news | Monday March 25, 2024

Celebrate World Theatre Day!

March 27 is World Theatre Day! To celebrate, we’d like to share some of the phenomenal plays we’ve had the honour of publishing in recent years.

1. Antigone In Spring by Nathalie Boisvert and translated by Hugh Hazelton

Inspired by the classic play by Sophocles, Antigone in Spring takes us to a fictional Québec rife with political upheaval against a government led by the autocratic Creon. Siblings Antigone, Polynices, and Eteocles learn a shocking family truth and become tangled up in the revolution sweeping the city.

2. No More Harveys by Chantal Bilodeau

No More Harveys is the third play of the Arctic Cycle, a series of eight plays that looks at the social and environmental impacts of the climate crisis on the eight Arctic states. In No More Harveys, our protagonist flees her abusive husband and heads for Alaska to reunite with friends – and instead encounters the wonder of whales. This play presents a world dominated by colonialism, capitalism, and patriarchy where the problems that plague our communities, be we women or whales, share the same gnarled roots.

3. Do you mind if I sit here? by James Long and Marcus Youssef

Thirty years from now, three social planners visit Vancouver’s Russian Hall, long abandoned due to earthquakes and flooding, with a seemingly straightforward task: repurpose the hall for common use. But the trio soon discover the project won’t be an easy fix. An eccentric squatter, armed with a trove of Soviet industrial films on 16 mm stock, has made the damaged hall their home … and they’re not leaving.

4. The Piano Teacher by Dorothy Dittrich

In this Governor General’s Literary Award–winning play, classical pianist Erin experiences the loss of the life she knew and finds herself dealing with the departure of her own musical expression as well. Navigating her way through this change, she meets an unconventional piano teacher who gives her new hope for the future. As Elaine gently reacquaints Erin with her instrument, other life changes naturally follow – not just for Erin but for Elaine as well.

5. Kisses Deep by Michel Marc Bouchard and translated by Linda Gaboriau

Consumed by fantasies of opulent fabrics and women’s high fashion, a young man desperately tries to restore his mother’s tarnished reputation. Channeling Yves Saint Laurent, his idol and muse, Hugo sets out to right the widespread rumours about his mother, Béatrice, by designing the perfect outfit for her court appearance.

6. Moving the Centre by Andrew Kushnir and Khari Wendell McClelland

Moving the Centre explores the work of two theatre artists who dare, fumble, and persist in bringing audiences into a space where we can all listen differently. The two plays it includes — Small Axe and Freedom Singer — lean into the problems and possibilities of verbatim theatre to engage questions of justice and identity and the complex history all around us. Originally developed and produced by Toronto’s socially engaged theatre company Project: Humanity, these plays explore the power of recorded “real-life” encounters as a way for artists and the public to re-examine our defining narratives.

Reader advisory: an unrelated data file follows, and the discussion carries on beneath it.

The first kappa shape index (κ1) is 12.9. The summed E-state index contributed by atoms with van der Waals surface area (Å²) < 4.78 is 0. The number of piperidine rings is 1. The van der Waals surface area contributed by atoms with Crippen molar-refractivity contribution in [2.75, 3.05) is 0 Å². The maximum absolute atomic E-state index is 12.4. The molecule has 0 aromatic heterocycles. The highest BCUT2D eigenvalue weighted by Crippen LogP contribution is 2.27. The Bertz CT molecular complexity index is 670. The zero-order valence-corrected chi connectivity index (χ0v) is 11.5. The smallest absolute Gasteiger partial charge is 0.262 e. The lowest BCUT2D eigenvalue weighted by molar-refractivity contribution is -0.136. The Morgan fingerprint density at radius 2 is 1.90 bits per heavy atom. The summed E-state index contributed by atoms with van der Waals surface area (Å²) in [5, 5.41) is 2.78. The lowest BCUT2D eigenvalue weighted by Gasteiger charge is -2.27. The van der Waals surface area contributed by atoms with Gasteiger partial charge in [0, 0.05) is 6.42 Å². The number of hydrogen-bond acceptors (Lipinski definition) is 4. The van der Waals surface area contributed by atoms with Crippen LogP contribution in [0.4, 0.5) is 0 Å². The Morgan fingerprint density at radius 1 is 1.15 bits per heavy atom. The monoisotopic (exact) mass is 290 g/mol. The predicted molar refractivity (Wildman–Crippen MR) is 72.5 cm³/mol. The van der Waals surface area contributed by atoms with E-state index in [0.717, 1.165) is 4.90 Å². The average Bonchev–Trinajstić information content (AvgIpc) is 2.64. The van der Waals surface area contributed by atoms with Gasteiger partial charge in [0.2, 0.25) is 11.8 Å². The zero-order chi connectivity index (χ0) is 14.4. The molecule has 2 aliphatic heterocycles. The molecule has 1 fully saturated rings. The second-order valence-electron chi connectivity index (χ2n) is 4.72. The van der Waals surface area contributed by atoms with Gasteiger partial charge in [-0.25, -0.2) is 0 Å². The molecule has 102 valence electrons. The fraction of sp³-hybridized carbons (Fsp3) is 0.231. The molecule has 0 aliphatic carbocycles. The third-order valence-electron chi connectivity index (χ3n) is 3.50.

7. Shadow Catch by Daphne Marlatt

The Noh-influenced libretto of Shadow Catch recounts the dreams – or are they dreams? – of the Runaway, a teenage boy who ends up one night in Oppenheimer Park in Vancouver’s Downtown Eastside. Here four troubled spirits from the park’s past appear to him: the Spirit of the Maple Tree from K’emk’emeláy̓ whose grove was decimated by loggers, a member of the brilliant Asahi baseball team whose players were sent off to Japanese internment camps, the keeper of a 1920s brothel who is haunted by the tragic death of one of “her” women, and a roughneck policeman from the 1930s who gave in to corruption.

8. The Ballad of Ginger Goodwin & Kitimat by Elaine Ávila

Discover how Canada got the eight-hour workday! Visit the first town to vote on Big Oil! The Ballad of Ginger Goodwin recreates the events surrounding the mysterious death of Albert “Ginger” Goodwin, who led a strike at a Canadian zinc smelter in Trail, BC, that brought the WW I British war machine to a halt. In Kitimat, residents of an industry town in the glorious BC wilderness struggle to decide between economic prosperity and environmental protection when they must vote yes or no to a proposed oil pipeline.

9. Inheritance by Daniel Arnold, Darrell Dennis, and Medina Hahn

An urban couple are on a getaway to visit her father at his vast rural estate. But when they arrive, they find him missing and a local Indigenous man staying there instead. They ask him to leave … and with an anonymous click of your remote, you choose what happens next.

When it’s revealed that the colonial rights to this entire property are actually up for grabs, you must continue to decide how the story unfolds, ultimately determining how the land will be stewarded, and by whom.

We are grateful to work with so many sharp, insightful writers who explore and then share the world through theatre. Happy World Theatre Day!

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